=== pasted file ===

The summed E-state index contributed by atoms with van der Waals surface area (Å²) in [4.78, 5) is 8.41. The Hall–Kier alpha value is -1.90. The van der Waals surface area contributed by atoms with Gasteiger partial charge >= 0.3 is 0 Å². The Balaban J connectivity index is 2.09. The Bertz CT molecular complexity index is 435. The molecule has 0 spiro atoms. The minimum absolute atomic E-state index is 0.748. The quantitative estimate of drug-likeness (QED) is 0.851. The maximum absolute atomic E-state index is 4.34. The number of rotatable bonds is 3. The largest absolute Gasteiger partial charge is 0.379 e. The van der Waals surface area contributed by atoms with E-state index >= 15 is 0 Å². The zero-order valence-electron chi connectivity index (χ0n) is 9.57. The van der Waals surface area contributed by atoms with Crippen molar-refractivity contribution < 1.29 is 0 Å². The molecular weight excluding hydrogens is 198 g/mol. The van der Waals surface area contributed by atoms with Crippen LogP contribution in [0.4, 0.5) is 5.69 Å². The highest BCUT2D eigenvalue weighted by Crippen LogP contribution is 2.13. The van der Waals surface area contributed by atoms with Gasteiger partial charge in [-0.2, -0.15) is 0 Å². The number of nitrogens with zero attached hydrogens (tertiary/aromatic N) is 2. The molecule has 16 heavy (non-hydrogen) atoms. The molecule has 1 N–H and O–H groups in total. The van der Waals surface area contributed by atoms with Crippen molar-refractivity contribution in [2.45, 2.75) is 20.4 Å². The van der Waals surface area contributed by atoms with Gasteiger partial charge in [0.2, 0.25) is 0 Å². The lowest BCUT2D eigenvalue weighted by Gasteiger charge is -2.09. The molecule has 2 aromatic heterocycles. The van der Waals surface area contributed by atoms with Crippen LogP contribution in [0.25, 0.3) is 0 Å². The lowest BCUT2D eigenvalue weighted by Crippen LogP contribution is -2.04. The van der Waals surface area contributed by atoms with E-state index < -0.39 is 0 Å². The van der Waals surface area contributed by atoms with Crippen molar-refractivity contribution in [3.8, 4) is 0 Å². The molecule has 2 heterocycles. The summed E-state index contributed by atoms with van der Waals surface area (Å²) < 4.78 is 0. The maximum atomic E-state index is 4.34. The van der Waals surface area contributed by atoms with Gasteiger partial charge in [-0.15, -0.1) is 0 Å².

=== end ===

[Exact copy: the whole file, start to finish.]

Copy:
The summed E-state index contributed by atoms with van der Waals surface area (Å²) in [4.78, 5) is 8.41. The Hall–Kier alpha value is -1.90. The van der Waals surface area contributed by atoms with Gasteiger partial charge >= 0.3 is 0 Å². The Balaban J connectivity index is 2.09. The Bertz CT molecular complexity index is 435. The molecule has 0 spiro atoms. The minimum absolute atomic E-state index is 0.748. The quantitative estimate of drug-likeness (QED) is 0.851. The maximum absolute atomic E-state index is 4.34. The number of rotatable bonds is 3. The largest absolute Gasteiger partial charge is 0.379 e. The van der Waals surface area contributed by atoms with E-state index >= 15 is 0 Å². The zero-order valence-electron chi connectivity index (χ0n) is 9.57. The van der Waals surface area contributed by atoms with Crippen molar-refractivity contribution < 1.29 is 0 Å². The molecular weight excluding hydrogens is 198 g/mol. The van der Waals surface area contributed by atoms with Crippen LogP contribution in [0.4, 0.5) is 5.69 Å². The highest BCUT2D eigenvalue weighted by Crippen LogP contribution is 2.13. The van der Waals surface area contributed by atoms with Gasteiger partial charge in [-0.2, -0.15) is 0 Å². The number of nitrogens with zero attached hydrogens (tertiary/aromatic N) is 2. The molecule has 16 heavy (non-hydrogen) atoms. The molecule has 1 N–H and O–H groups in total. The van der Waals surface area contributed by atoms with Crippen molar-refractivity contribution in [2.45, 2.75) is 20.4 Å². The van der Waals surface area contributed by atoms with Gasteiger partial charge in [0.2, 0.25) is 0 Å². The lowest BCUT2D eigenvalue weighted by Gasteiger charge is -2.09. The molecule has 2 aromatic heterocycles. The van der Waals surface area contributed by atoms with Crippen LogP contribution in [0.25, 0.3) is 0 Å². The lowest BCUT2D eigenvalue weighted by Crippen LogP contribution is -2.04. The van der Waals surface area contributed by atoms with E-state index < -0.39 is 0 Å². The van der Waals surface area contributed by atoms with Crippen molar-refractivity contribution in [3.8, 4) is 0 Å². The molecule has 2 heterocycles. The summed E-state index contributed by atoms with van der Waals surface area (Å²) < 4.78 is 0. The maximum atomic E-state index is 4.34. The van der Waals surface area contributed by atoms with Gasteiger partial charge in [-0.15, -0.1) is 0 Å².